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About The Last Kingdom
In 866, England is divided into the Heptarchy (seven kingdoms). The Vikings conquer York, and other Anglo-Saxon lands are gradually attacked, plundered and ruled by Viking Danes. Finally, only the Kingdom of Wessex is left. The story covers about 40–45 years by the end of season 4. Season 1 covers the years 866–878, season 2 from 878–886, season 3 from 893–900, and season 4 takes place about 901–910.
The fictional protagonist is Uhtred of Bebbanburg. An earl of that name lived and ruled Bebbanburg (Bamburgh Castle) and Northumbria during the reign of Æthelred II, though about a century after the setting of The Last Kingdom. When Æthelred had the ealdorman of Southern Northumbria, Ælfhelm of York, murdered in 1006, Uhtred the Bold was made earl of a united Northumbria (and likely ealdorman of York), his seat at Bebbanburg. He spent much of his time defending the northern border from the Scots. He fought loyally beside the Anglo-Saxons against the Danes and with Edmund Ironside. In 1016 after Cnut came to power, Cnut had Earl Uhtred killed, along with 40 other Saxon nobles, probably on Christmas Day. In Bernard Cornwell’s series he adds a ‘historical note’ at the end, in which, especially in the first book, he mentions that Uhtred the Bold was his ancestor. He took the liberty of installing Uhtred earlier in history.
The protagonist is re-baptised as Uhtred after his elder brother Uhtred is killed by the Danes; his father, along with other Saxon noblemen of Northumbria, are killed in battle against the Danes. Only his uncle and step-mother survive. Uhtred and a Saxon girl named Brida are taken as slaves by Earl Ragnar, now settled in Danish Northumbria, which becomes their adopted home. Time passes, and Ragnar’s daughter Thyra is about to be married, but fellow Danes attack the night before the wedding and set fire to the hall in which the family is sleeping. Ragnar is burned alive, and Thyra taken as a slave. Only Uhtred and Brida escape, as they were away in the woods all night making charcoal. The attackers are led by Kjartan, a disgruntled Viking who had been banished by Ragnar from his lands years earlier for an offence committed by Kjartan’s son Sven. Uhtred vows to avenge his adoptive father’s death, while simultaneously hoping to reclaim Bebbanburg from his uncle—who seeks to kill Uhtred to keep Bebbanburg for himself. Uhtred is forced to choose between the kingdom of his ancestors and the people who have raised him, and his loyalties are constantly tested.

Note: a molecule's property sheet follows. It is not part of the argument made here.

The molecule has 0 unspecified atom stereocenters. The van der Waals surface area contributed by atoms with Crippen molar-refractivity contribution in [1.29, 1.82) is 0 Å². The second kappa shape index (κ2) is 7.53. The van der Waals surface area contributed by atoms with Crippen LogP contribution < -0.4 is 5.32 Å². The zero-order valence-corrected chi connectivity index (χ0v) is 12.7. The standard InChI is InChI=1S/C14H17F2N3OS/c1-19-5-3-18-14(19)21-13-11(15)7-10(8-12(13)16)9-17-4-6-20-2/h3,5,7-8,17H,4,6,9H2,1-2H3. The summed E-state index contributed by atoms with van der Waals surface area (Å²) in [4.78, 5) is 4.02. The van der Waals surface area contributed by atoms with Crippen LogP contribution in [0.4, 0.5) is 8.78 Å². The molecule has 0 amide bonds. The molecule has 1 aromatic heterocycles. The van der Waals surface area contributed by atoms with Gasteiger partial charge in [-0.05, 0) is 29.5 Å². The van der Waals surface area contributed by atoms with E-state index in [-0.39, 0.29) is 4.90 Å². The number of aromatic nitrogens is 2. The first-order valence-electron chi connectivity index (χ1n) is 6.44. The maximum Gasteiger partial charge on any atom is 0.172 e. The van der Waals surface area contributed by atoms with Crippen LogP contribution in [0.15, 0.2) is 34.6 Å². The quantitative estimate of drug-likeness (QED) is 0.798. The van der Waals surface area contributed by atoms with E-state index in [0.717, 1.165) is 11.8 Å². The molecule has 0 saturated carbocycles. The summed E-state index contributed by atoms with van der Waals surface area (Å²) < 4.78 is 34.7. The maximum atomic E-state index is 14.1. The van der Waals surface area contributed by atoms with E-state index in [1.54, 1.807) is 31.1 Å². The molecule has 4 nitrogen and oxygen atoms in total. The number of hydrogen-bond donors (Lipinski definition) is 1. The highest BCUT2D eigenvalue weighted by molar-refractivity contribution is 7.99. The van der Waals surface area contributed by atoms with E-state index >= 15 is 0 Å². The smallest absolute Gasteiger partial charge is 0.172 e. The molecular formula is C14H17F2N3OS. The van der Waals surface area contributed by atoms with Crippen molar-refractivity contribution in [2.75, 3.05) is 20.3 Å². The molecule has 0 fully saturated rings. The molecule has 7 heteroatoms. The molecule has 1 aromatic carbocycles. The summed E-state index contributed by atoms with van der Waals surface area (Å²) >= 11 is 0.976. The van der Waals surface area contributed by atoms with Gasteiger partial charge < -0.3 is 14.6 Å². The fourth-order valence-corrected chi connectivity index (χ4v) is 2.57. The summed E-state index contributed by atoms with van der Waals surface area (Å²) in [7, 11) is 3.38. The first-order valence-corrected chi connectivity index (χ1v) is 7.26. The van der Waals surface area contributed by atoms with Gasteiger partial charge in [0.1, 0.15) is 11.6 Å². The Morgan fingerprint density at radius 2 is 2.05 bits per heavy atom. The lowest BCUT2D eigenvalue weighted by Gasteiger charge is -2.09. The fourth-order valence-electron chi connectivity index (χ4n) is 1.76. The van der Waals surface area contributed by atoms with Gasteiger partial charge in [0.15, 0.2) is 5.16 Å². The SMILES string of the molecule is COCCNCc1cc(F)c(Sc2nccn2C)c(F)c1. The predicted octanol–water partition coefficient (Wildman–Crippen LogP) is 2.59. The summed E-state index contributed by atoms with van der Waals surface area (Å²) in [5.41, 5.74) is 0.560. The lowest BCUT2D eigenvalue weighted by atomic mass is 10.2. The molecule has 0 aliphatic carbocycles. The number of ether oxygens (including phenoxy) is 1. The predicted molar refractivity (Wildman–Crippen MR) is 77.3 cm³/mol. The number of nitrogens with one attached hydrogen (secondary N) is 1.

The first series roughly covers the events of Cornwell’s novels The Last Kingdom and The Pale Horseman, although they are condensed for the screen. The second series covers the happenings of Cornwell’s novels The Lords of the North and Sword Song. Series 3 is based on The Burning Land and Death of Kings, but with considerable plot changes.
The third series’ ten episodes were produced solely by Netflix. One reviewer indicated that this had a positive effect: “With it came a certain increase in production values, most notably during the epic end-of-episode clash in which the swing of every sword and thwock of every shield hit firmly home,” but added that “the blood-and-gore budget has also undergone a significant increase, thanks in large part to the arrival of the beautiful but psychotic Skade (Thea Sofie Loch Næss)”. Much of the series was written by Stephen Butchard, and filming was completed in Hungary. These episodes cover the decline in King Alfred’s health, according to one report “while he tries to ensure that his fiercely-held vision of a Christian, Saxon Wessex as part of a stable English nation will survive him as his legacy …. the Uhtred-Alfred relationship is at the core of the story”. All ten episodes of series 4 appeared on Netflix on 26 April 2020. As in series 3, there are significant plot differences to the books.